Liaison statement
Response to Liaison Statement on ITU-T Recommendation X.1034

State Posted
Posted Date 2008-09-11
From Group emu
From Contact Joseph Salowey
To Group ITU-T-SG-17
To Contacts
Response Contact
Technical Contact
Purpose In response
Attachments (None)
The EAP Method update (EMU) working group in the IETF has reviewed the document
"ITU-T Recommendation X.1034" that is the subject of a liaison statement
submitted on 2008-08-06. Does the ITU-T have further plans in this area, such
as more EAP method analysis or definition?  If so, perhaps more coordination
between the IETF and the ITU-T in this area is needed.  The members of EMU WG
provided the following comments, which we hope are useful in finalizing the
contents of X.1034.

A. Comments on section 3.2

1. It is not clear if the definition of PFS aligns with the definition in other
documents such as from the "Handbook of applied cryptography"

2. The server compromised-based attack appears not to be an attack, but rather
a way to mitigate the server compromised attack.  These definitions are not

B. Comments on section 6.1

1. In figure 1 - Replace TDP with TCP, SCP with SCTP and "UDP or IP" with "UDP
over IP" 2. Throughout the document replace DIAMETER with Diameter. 3. The
following sentence is misleading: "the authenticator exchanges random numbers
with the supplicant to obtain a fresh cryptographic key; thus resulting in
perfect forward secrecy." Fresh keys are not sufficient to fulfill the criteria
for PFS.

C. Comments on section 7.2 and 7.5

1. The "Prevention of domino effect or Denning Sacco attack" is a property of
the system and not specific to the EAP method. 2. Authorization is not
communicated in EAP.  It is communicated from the Authentication server to the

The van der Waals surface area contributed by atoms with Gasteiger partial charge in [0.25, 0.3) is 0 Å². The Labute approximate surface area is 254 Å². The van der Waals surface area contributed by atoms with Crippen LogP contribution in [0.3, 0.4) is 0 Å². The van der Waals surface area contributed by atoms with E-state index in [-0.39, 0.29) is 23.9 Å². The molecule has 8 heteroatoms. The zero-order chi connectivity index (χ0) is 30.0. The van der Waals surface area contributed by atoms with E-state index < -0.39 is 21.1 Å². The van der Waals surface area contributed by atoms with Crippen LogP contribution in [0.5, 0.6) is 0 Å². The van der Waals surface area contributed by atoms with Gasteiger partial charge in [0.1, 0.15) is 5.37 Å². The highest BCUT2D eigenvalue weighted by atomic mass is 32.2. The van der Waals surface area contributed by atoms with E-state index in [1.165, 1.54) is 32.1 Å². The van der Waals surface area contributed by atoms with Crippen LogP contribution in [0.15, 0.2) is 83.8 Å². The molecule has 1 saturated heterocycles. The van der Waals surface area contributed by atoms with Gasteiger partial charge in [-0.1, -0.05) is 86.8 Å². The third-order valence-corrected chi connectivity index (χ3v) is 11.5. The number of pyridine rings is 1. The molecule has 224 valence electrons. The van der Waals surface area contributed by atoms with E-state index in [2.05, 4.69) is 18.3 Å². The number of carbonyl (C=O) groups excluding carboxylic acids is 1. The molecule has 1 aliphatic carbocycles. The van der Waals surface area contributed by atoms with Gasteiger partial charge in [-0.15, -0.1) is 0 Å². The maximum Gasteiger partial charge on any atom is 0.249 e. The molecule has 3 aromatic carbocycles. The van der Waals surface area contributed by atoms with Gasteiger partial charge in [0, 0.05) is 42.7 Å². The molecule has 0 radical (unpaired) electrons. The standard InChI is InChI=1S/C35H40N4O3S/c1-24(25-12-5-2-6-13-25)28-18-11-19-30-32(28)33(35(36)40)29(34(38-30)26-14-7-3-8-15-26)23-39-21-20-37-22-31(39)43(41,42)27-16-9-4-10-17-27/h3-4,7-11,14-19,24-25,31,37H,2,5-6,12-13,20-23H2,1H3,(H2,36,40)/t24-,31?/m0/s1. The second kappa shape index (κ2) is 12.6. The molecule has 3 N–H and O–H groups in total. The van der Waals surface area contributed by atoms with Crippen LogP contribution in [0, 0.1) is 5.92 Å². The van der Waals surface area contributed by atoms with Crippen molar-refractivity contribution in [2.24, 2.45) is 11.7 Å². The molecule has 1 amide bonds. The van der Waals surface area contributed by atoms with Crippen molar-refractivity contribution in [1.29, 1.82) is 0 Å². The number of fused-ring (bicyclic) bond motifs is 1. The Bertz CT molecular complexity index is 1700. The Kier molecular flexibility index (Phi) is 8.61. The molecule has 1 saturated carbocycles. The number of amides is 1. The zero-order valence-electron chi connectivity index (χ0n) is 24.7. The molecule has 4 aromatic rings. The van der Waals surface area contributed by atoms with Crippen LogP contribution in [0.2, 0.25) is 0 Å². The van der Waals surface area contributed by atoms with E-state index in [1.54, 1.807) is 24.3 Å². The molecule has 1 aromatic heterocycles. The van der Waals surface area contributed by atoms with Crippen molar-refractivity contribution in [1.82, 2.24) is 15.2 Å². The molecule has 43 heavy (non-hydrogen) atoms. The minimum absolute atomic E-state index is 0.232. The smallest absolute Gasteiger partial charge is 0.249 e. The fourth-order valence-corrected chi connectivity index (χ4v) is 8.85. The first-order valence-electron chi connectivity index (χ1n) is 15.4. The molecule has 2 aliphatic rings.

authenticator based on the identity authenticated by EAP. 3. The requirement
for "Protection against server compromised dictionary attack" is not clear.  If
encrypted storage is all that is necessary then why is this a property of a
protocol and not just a specific implementation detail? 4. Section 7.5 states
that the appendix can be used to select from many existing EAP methods, however
section I only analyzes a small subset of EAP methods.

D. Comments on table I-1:

General: EAP-MD5 and EAP-SRP are not widely deployed.  This section claims to
analyze "well-known" EAP methods, however it only analyzes two of the many
methods that are deployed.  There are EAP methods that provide additional
properties but they are not listed in the table. There are more detailed
investigations available, such as


i.      EAP-SRP is not defined in RFC 2945.  There is no current documentation
for an EAP-SRP (There was a draft that expired many years ago).  It is not
clear what this evaluation was done against.

2. EAP-MD5

i.      EAP-MD5 does not provide mutual authentication or resistance to
dictionary attacks ii.     EAP-MD5 does not provide protection from dictionary
attacks.  EAP-MD5 can be used with passwords. iii.    In general EAP-MD5 is not
very useful since it does not generate session keys. It would be more
appropriate to include EAP-GPSK.


i.      EAP-TLS Can provide user identity privacy (RFC 5216, section 2.1.4)
ii.     EAP-TLS provides fragmentation support
iii.    EAP-TLS does not use passwords and hence it is more appropriate to say
that password-based issues are not applicable. iv.     RFC 5216 provides unique
naming for keys and sessions for EAP-TLS


i.      EAP-AKA provides support for user privacy
ii.     EAP-AKA does not use passwords and hence it is more appropriate to say
that this issue is not applicable. iii.    RFC 5247 provides unique naming for
keys and sessions in EAP-AKA

E. Comments on Bibliography

1. RFC-2716 is obsolete, EAP-TLS is defined in RFC 5216
2. draft-ietf-eapkeying-21.txt has been published as RFC 5247